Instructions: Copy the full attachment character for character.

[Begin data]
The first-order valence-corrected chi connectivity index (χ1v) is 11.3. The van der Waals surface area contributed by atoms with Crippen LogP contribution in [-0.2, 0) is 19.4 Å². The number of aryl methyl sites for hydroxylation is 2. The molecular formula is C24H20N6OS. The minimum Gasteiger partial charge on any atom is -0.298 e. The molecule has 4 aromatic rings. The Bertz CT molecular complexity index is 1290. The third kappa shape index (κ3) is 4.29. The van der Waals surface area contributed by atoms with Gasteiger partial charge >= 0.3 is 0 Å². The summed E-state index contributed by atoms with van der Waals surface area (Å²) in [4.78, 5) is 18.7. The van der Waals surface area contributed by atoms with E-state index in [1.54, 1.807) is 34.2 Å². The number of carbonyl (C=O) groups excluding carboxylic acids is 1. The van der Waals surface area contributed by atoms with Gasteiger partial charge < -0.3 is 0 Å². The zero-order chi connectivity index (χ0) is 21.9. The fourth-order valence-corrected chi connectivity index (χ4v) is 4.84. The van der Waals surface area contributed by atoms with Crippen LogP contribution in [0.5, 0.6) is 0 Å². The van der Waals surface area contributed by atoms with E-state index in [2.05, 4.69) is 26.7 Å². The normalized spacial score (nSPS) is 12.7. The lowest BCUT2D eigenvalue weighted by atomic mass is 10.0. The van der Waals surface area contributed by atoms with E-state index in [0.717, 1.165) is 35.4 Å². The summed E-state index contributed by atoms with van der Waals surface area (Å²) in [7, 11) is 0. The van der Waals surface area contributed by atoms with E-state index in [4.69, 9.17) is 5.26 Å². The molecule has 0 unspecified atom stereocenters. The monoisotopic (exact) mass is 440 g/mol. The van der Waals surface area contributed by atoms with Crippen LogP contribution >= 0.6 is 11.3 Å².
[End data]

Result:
The first-order valence-corrected chi connectivity index (χ1v) is 11.3. The van der Waals surface area contributed by atoms with Crippen LogP contribution in [-0.2, 0) is 19.4 Å². The number of aryl methyl sites for hydroxylation is 2. The molecular formula is C24H20N6OS. The minimum Gasteiger partial charge on any atom is -0.298 e. The molecule has 4 aromatic rings. The Bertz CT molecular complexity index is 1290. The third kappa shape index (κ3) is 4.29. The van der Waals surface area contributed by atoms with Gasteiger partial charge >= 0.3 is 0 Å². The summed E-state index contributed by atoms with van der Waals surface area (Å²) in [4.78, 5) is 18.7. The van der Waals surface area contributed by atoms with E-state index in [1.54, 1.807) is 34.2 Å². The number of carbonyl (C=O) groups excluding carboxylic acids is 1. The van der Waals surface area contributed by atoms with Gasteiger partial charge < -0.3 is 0 Å². The zero-order chi connectivity index (χ0) is 21.9. The fourth-order valence-corrected chi connectivity index (χ4v) is 4.84. The van der Waals surface area contributed by atoms with Crippen LogP contribution in [0.5, 0.6) is 0 Å². The van der Waals surface area contributed by atoms with E-state index in [2.05, 4.69) is 26.7 Å². The normalized spacial score (nSPS) is 12.7. The lowest BCUT2D eigenvalue weighted by atomic mass is 10.0. The van der Waals surface area contributed by atoms with E-state index in [0.717, 1.165) is 35.4 Å². The summed E-state index contributed by atoms with van der Waals surface area (Å²) in [7, 11) is 0. The van der Waals surface area contributed by atoms with E-state index in [4.69, 9.17) is 5.26 Å². The molecule has 0 unspecified atom stereocenters. The monoisotopic (exact) mass is 440 g/mol. The van der Waals surface area contributed by atoms with Crippen LogP contribution >= 0.6 is 11.3 Å².